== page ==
Ever since we took to actively writing on the internet -about three years ago now -we’ve stumbled from time to time across advise written by writers for writers. Sometimes it’s writers’ forums, sometimes memes, and lots of it has been insightful and interesting. The piece of advice that routinely flummoxes us is the one that suggests overuse of the verb ‘said’ in dialogue is monotonous.
Here’s the thing about ‘said;’ we don’t read it. It’s an invisible word. The brain is programmed to see ‘said’ and absorb it for what it is, a dialogue tag. In other words, the reader glosses over it and registers not the verb only who has spoken. The minute a writer substitutes ‘said’ for another word it needs to be purposeful, and more importantly, it needs to make sense, because the writer is now calling attention to the speaker. It might be that there’s a narrative reason for this; the scene-level conflict might be escalating, or s/he might be striving to convey a particular emotion. Even then though, we’re not sure its necessary to swap ‘said’ for another verb because appending an adverb to it should be sufficient to convey feeling. We as readers absorb that along with the speech marker.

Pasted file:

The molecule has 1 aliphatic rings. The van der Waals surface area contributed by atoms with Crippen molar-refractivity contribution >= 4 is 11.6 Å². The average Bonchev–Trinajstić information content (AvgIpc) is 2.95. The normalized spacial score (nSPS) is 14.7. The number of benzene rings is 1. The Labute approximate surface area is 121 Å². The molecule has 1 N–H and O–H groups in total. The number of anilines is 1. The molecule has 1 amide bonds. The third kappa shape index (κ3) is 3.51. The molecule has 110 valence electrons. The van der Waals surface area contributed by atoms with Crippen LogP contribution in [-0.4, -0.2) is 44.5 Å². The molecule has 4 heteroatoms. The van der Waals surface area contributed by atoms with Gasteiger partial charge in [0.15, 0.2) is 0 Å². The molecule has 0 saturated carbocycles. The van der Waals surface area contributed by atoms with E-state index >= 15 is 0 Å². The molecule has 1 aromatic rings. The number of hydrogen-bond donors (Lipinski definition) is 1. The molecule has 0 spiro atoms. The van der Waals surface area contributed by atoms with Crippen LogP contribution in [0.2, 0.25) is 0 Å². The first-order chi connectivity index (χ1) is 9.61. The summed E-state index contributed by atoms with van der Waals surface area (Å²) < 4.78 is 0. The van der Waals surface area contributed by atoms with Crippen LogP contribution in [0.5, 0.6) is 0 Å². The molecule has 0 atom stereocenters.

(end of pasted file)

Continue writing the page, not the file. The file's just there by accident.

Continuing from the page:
Speaking from experience, we know we stumble over characters who grumble, speak through gritted teeth, while smiling or laughing. (Try that last one; one or the other is possible but not both at once.) We confess too, that list is only the beginning of the tip of a massive iceberg.
It might feel monotonous to write, but we are great defenders of ‘said.’ We will, therefore, go on using it, be there ever so many memes that list potential synonyms. We don’t notice it when we read, it doesn’t clutter the conversation or pull us out of the narrative, and more importantly, it makes sense.